Thursday, December 16, 2010

Two memoirs from Syria (1997)

Thirteen years ago I spent three days in an Armanian mountain village Kasab, just on the other side of the Syrian-Turkish border.

It was Hafız Esad’s reign and I was shocked when I saw former Armenian President Levon Ter Petrosyan's big B&W portrait was on the wall of the village Mukhtar’s house which was also a home pension where I was staying.
Besides there were no Hafız Esad’s portraits in the house (hard to believe)

People were nice to me.
These Armenian fellows did not want to delve into political subjects.
Instead they told me the name of the flower at their back:
Moustache of the Admiral!

Being a doctor, I visited the local health clinic. Although he gets a very little salary, (even compared to mine) the Doctor with the spectacles was very content and happy with his life.
The health service was free.

When Mukhtar mentioned about a Turk who settled in the village and opened a restaurant, I decided to pay him a visit.
Uncle Mehmet was from Adana. After stabbing a man, he escaped to Syria before the military coup in 1980. Since then he was living in Kasab, opened a nice restaurant named Kilikya(Cilicia,
ancient name for his hometown Adana) selling kebaps, arak and nargileh.

Despite being an untalkative guy, he insisted that I eat in his restaurant every evening with his family and elegant wife. (chicken wings grill)

One night, while I was sipping arak after the dinner, he sat on my table, ordered a Turkish coffe for himself and started to talk.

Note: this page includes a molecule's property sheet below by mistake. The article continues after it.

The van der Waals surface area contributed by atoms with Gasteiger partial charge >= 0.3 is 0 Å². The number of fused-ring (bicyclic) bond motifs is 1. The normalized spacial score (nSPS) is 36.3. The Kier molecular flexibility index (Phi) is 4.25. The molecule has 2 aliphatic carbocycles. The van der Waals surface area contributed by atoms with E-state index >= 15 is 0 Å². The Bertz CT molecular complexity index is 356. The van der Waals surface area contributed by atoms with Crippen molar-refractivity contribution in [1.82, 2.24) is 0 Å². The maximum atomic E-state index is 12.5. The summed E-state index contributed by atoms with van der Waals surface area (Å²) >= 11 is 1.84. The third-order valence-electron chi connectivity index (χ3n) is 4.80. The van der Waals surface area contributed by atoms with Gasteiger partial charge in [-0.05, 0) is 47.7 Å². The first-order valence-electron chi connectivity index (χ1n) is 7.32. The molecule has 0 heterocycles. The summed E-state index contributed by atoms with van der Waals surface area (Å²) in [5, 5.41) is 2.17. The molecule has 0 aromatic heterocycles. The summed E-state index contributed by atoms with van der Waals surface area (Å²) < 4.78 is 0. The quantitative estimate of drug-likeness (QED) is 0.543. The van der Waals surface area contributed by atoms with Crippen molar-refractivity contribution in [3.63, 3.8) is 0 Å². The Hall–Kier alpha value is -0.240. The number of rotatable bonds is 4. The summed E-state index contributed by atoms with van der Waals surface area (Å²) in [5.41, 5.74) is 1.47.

He talked about his pigeons. 
It was interesting for me to listen him because he was the first man  interested in pigeons I met so far. 
He seemed a bit sentimental to me, as he told me that when he let them fly, his pigeons were going over Yayladağ in his homeland, where its impossible for him to visit.

It touched me to see a tough guy like him, getting emotional talking about his homeland.
On those days I was reading a newly published novel of Amin Maalouf,

'Les échelles du Levant' (Turkish title was Ports of East ).

It was about a family departing from homeland in this very same region:
Immigrating from Adana to Syria and Lebanon.
I wrote a note in the book and gave it as a present to his son Ahmet (The one in the brown jacket) when leaving Kassab, but don’t think he read it yet.

Once engaged in the sentimental issues, I want to tell you about another incident that touched me in the same trip:
On a hot Summer day, I had just returned from swimming in Shat Al Azrak (Cote d'azur de Cham), the beach of Latakia.

While walking back to the hotel from the bus station, in the bazaar, a small old man in his old grey suit and black tie; shopping bag in hand came towards me and asked where I was from.

I replied without interrupting my walk.
After a small chat in his broken English-French, he suddenley asked if I wanted to come to his house which, he said, is very nearby.

Now the proposal was so strange, yet inappropriate that at first I did not understand what he was talking about.
Then I saw that he wanted this so desperately and was not insisting. I accepted his invitation to see what will happen.
We walked for a while through the small streets, went into and old apartment building, and climbed up to the second floor.
Since his wifes death he was living in this same flat that he shared with his wife, alone.
The furniture was old and covered with dust.
We entered the living room.
I sat on the old, red velvet couch.
He asked if I wanted to drink something.
I asked for some cold water.
The kitchen that we went together to get the water, gave the impression that it was designed by a woman's hand, but had not been touched for a long time.
After taking a glass of water, we returned to the living room, sat wordless for a while.
The old man seemed very sad.
After a small talk I stood up to leave
“Won’t you sit some more?” he asked
“I’m tired, I need to rest” I said
At the
door of the apartment, gathering all his courage he asked what I was doing at night.
“I have plans!” I replied and left, leaving him hearthbroken in the empty flat.

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